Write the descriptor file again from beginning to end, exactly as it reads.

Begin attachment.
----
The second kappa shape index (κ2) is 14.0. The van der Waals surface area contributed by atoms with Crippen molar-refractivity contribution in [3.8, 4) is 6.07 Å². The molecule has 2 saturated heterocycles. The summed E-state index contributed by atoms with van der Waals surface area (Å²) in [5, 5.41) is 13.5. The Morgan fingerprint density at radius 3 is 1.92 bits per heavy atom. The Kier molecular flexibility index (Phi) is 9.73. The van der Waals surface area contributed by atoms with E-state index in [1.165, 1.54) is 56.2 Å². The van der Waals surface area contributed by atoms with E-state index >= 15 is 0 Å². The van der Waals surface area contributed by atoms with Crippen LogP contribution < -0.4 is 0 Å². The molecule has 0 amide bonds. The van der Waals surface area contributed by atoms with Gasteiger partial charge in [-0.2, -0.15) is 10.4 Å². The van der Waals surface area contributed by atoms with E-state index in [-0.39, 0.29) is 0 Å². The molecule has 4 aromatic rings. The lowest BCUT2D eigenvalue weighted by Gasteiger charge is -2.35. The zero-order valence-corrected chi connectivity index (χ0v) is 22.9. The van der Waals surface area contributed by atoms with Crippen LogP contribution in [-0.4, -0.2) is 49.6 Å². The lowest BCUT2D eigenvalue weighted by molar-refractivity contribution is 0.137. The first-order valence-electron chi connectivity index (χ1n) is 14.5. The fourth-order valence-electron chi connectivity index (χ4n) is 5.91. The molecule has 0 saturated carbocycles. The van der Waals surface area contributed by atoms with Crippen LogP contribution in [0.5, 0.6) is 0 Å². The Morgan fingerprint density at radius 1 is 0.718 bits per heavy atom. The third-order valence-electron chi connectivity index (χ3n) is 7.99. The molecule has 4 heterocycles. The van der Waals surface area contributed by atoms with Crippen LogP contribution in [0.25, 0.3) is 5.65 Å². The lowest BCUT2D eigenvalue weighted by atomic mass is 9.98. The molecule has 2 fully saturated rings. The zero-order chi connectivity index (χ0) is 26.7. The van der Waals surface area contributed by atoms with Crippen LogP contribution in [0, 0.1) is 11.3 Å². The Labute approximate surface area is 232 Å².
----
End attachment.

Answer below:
The second kappa shape index (κ2) is 14.0. The van der Waals surface area contributed by atoms with Crippen molar-refractivity contribution in [3.8, 4) is 6.07 Å². The molecule has 2 saturated heterocycles. The summed E-state index contributed by atoms with van der Waals surface area (Å²) in [5, 5.41) is 13.5. The Morgan fingerprint density at radius 3 is 1.92 bits per heavy atom. The Kier molecular flexibility index (Phi) is 9.73. The van der Waals surface area contributed by atoms with E-state index in [1.165, 1.54) is 56.2 Å². The van der Waals surface area contributed by atoms with E-state index >= 15 is 0 Å². The van der Waals surface area contributed by atoms with Crippen LogP contribution < -0.4 is 0 Å². The molecule has 0 amide bonds. The van der Waals surface area contributed by atoms with Gasteiger partial charge in [-0.2, -0.15) is 10.4 Å². The van der Waals surface area contributed by atoms with E-state index in [-0.39, 0.29) is 0 Å². The molecule has 4 aromatic rings. The lowest BCUT2D eigenvalue weighted by Gasteiger charge is -2.35. The zero-order valence-corrected chi connectivity index (χ0v) is 22.9. The van der Waals surface area contributed by atoms with Crippen LogP contribution in [-0.4, -0.2) is 49.6 Å². The lowest BCUT2D eigenvalue weighted by molar-refractivity contribution is 0.137. The first-order valence-electron chi connectivity index (χ1n) is 14.5. The fourth-order valence-electron chi connectivity index (χ4n) is 5.91. The molecule has 0 saturated carbocycles. The van der Waals surface area contributed by atoms with Crippen LogP contribution in [0.5, 0.6) is 0 Å². The Morgan fingerprint density at radius 1 is 0.718 bits per heavy atom. The third-order valence-electron chi connectivity index (χ3n) is 7.99. The molecule has 4 heterocycles. The van der Waals surface area contributed by atoms with Crippen LogP contribution in [0.25, 0.3) is 5.65 Å². The lowest BCUT2D eigenvalue weighted by atomic mass is 9.98. The molecule has 2 fully saturated rings. The zero-order chi connectivity index (χ0) is 26.7. The van der Waals surface area contributed by atoms with Crippen LogP contribution in [0, 0.1) is 11.3 Å². The Labute approximate surface area is 232 Å².